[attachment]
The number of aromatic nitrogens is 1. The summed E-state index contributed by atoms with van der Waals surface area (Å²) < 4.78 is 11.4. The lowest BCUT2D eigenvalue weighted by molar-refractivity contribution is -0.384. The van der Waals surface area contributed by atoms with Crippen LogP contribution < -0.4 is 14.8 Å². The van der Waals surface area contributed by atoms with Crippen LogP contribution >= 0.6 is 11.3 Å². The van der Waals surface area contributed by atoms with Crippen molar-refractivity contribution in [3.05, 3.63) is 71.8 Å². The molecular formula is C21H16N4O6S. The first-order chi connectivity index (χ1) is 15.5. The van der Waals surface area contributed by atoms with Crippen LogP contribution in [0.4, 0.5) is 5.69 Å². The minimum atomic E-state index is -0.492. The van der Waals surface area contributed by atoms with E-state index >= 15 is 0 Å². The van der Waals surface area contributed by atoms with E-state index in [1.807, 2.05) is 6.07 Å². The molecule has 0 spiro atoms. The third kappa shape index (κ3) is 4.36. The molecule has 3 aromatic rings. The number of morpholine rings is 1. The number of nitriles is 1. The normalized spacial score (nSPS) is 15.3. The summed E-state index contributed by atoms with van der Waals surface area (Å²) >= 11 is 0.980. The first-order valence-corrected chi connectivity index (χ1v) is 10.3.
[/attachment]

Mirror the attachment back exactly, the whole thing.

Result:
The number of aromatic nitrogens is 1. The summed E-state index contributed by atoms with van der Waals surface area (Å²) < 4.78 is 11.4. The lowest BCUT2D eigenvalue weighted by molar-refractivity contribution is -0.384. The van der Waals surface area contributed by atoms with Crippen LogP contribution < -0.4 is 14.8 Å². The van der Waals surface area contributed by atoms with Crippen LogP contribution >= 0.6 is 11.3 Å². The van der Waals surface area contributed by atoms with Crippen molar-refractivity contribution in [3.05, 3.63) is 71.8 Å². The molecular formula is C21H16N4O6S. The first-order chi connectivity index (χ1) is 15.5. The van der Waals surface area contributed by atoms with Crippen LogP contribution in [0.4, 0.5) is 5.69 Å². The minimum atomic E-state index is -0.492. The van der Waals surface area contributed by atoms with E-state index >= 15 is 0 Å². The van der Waals surface area contributed by atoms with E-state index in [1.807, 2.05) is 6.07 Å². The molecule has 0 spiro atoms. The third kappa shape index (κ3) is 4.36. The molecule has 3 aromatic rings. The number of morpholine rings is 1. The number of nitriles is 1. The normalized spacial score (nSPS) is 15.3. The summed E-state index contributed by atoms with van der Waals surface area (Å²) >= 11 is 0.980. The first-order valence-corrected chi connectivity index (χ1v) is 10.3.